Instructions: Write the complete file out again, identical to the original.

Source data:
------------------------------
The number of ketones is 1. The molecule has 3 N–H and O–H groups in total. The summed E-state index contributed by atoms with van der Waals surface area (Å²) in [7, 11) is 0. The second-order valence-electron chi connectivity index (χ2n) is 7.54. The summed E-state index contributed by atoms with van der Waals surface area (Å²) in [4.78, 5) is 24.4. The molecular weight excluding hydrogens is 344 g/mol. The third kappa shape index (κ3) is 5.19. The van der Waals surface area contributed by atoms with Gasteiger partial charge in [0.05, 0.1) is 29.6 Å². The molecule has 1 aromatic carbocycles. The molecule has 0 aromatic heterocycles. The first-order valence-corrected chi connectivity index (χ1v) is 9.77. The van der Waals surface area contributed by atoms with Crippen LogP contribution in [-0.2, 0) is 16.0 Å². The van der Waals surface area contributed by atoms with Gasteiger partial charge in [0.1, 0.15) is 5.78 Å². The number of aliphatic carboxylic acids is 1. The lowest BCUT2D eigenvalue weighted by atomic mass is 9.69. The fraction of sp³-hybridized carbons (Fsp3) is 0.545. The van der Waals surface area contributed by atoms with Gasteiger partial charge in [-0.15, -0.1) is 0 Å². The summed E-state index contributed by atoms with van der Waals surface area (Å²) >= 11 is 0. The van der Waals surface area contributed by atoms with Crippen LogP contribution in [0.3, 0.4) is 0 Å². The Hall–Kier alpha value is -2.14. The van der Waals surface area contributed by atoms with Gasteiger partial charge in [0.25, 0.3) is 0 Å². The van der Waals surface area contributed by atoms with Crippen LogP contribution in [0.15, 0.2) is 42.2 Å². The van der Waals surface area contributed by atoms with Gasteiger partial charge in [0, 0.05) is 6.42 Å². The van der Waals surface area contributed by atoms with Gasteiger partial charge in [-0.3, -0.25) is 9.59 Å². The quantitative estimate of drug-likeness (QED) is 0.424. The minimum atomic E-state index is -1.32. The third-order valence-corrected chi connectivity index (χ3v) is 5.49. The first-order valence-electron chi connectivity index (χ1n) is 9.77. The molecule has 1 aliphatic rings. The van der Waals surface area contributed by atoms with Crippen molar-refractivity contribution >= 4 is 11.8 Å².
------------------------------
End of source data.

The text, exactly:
The number of ketones is 1. The molecule has 3 N–H and O–H groups in total. The summed E-state index contributed by atoms with van der Waals surface area (Å²) in [7, 11) is 0. The second-order valence-electron chi connectivity index (χ2n) is 7.54. The summed E-state index contributed by atoms with van der Waals surface area (Å²) in [4.78, 5) is 24.4. The molecular weight excluding hydrogens is 344 g/mol. The third kappa shape index (κ3) is 5.19. The van der Waals surface area contributed by atoms with Gasteiger partial charge in [0.05, 0.1) is 29.6 Å². The molecule has 1 aromatic carbocycles. The molecule has 0 aromatic heterocycles. The first-order valence-corrected chi connectivity index (χ1v) is 9.77. The van der Waals surface area contributed by atoms with Crippen LogP contribution in [-0.2, 0) is 16.0 Å². The van der Waals surface area contributed by atoms with Gasteiger partial charge in [0.1, 0.15) is 5.78 Å². The number of aliphatic carboxylic acids is 1. The lowest BCUT2D eigenvalue weighted by atomic mass is 9.69. The fraction of sp³-hybridized carbons (Fsp3) is 0.545. The van der Waals surface area contributed by atoms with Gasteiger partial charge in [-0.15, -0.1) is 0 Å². The summed E-state index contributed by atoms with van der Waals surface area (Å²) >= 11 is 0. The van der Waals surface area contributed by atoms with Crippen LogP contribution in [0.3, 0.4) is 0 Å². The Hall–Kier alpha value is -2.14. The van der Waals surface area contributed by atoms with Gasteiger partial charge in [0.25, 0.3) is 0 Å². The van der Waals surface area contributed by atoms with Crippen LogP contribution in [0.15, 0.2) is 42.2 Å². The van der Waals surface area contributed by atoms with Gasteiger partial charge in [0, 0.05) is 6.42 Å². The van der Waals surface area contributed by atoms with Gasteiger partial charge in [-0.3, -0.25) is 9.59 Å². The quantitative estimate of drug-likeness (QED) is 0.424. The minimum atomic E-state index is -1.32. The third-order valence-corrected chi connectivity index (χ3v) is 5.49. The first-order valence-electron chi connectivity index (χ1n) is 9.77. The molecule has 1 aliphatic rings. The van der Waals surface area contributed by atoms with Crippen molar-refractivity contribution >= 4 is 11.8 Å².